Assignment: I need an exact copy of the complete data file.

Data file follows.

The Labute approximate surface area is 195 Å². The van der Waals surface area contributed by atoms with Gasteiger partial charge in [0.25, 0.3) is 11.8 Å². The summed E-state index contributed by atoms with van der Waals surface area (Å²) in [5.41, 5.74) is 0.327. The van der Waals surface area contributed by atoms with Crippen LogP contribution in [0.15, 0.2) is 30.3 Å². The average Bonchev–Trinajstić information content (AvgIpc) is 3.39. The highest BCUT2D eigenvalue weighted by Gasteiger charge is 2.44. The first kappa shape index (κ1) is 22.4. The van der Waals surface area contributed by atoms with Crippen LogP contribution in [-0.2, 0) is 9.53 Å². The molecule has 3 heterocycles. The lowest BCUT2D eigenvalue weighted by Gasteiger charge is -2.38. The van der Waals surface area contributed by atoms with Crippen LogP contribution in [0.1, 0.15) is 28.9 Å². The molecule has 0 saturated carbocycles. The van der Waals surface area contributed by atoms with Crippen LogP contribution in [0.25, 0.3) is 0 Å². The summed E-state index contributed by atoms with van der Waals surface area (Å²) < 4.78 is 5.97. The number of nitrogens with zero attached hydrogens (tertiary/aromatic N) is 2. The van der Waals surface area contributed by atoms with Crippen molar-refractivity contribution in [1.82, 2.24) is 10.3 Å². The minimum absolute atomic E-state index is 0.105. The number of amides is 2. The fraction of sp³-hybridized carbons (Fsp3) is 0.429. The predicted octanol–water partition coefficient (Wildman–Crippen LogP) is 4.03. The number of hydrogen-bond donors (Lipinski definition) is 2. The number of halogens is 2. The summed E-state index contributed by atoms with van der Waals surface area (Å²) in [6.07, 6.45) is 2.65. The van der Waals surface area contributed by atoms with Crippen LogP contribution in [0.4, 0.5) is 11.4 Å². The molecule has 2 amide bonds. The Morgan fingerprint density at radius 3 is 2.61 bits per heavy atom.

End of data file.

The Labute approximate surface area is 195 Å². The van der Waals surface area contributed by atoms with Gasteiger partial charge in [0.25, 0.3) is 11.8 Å². The summed E-state index contributed by atoms with van der Waals surface area (Å²) in [5.41, 5.74) is 0.327. The van der Waals surface area contributed by atoms with Crippen LogP contribution in [0.15, 0.2) is 30.3 Å². The average Bonchev–Trinajstić information content (AvgIpc) is 3.39. The highest BCUT2D eigenvalue weighted by Gasteiger charge is 2.44. The first kappa shape index (κ1) is 22.4. The van der Waals surface area contributed by atoms with Crippen LogP contribution in [-0.2, 0) is 9.53 Å². The molecule has 3 heterocycles. The lowest BCUT2D eigenvalue weighted by Gasteiger charge is -2.38. The van der Waals surface area contributed by atoms with Crippen LogP contribution in [0.1, 0.15) is 28.9 Å². The molecule has 0 saturated carbocycles. The van der Waals surface area contributed by atoms with Crippen LogP contribution in [0.25, 0.3) is 0 Å². The summed E-state index contributed by atoms with van der Waals surface area (Å²) < 4.78 is 5.97. The number of nitrogens with zero attached hydrogens (tertiary/aromatic N) is 2. The van der Waals surface area contributed by atoms with Crippen molar-refractivity contribution in [1.82, 2.24) is 10.3 Å². The minimum absolute atomic E-state index is 0.105. The number of amides is 2. The fraction of sp³-hybridized carbons (Fsp3) is 0.429. The predicted octanol–water partition coefficient (Wildman–Crippen LogP) is 4.03. The number of hydrogen-bond donors (Lipinski definition) is 2. The number of halogens is 2. The summed E-state index contributed by atoms with van der Waals surface area (Å²) in [6.07, 6.45) is 2.65. The van der Waals surface area contributed by atoms with Crippen LogP contribution in [0.4, 0.5) is 11.4 Å². The molecule has 2 amide bonds. The Morgan fingerprint density at radius 3 is 2.61 bits per heavy atom.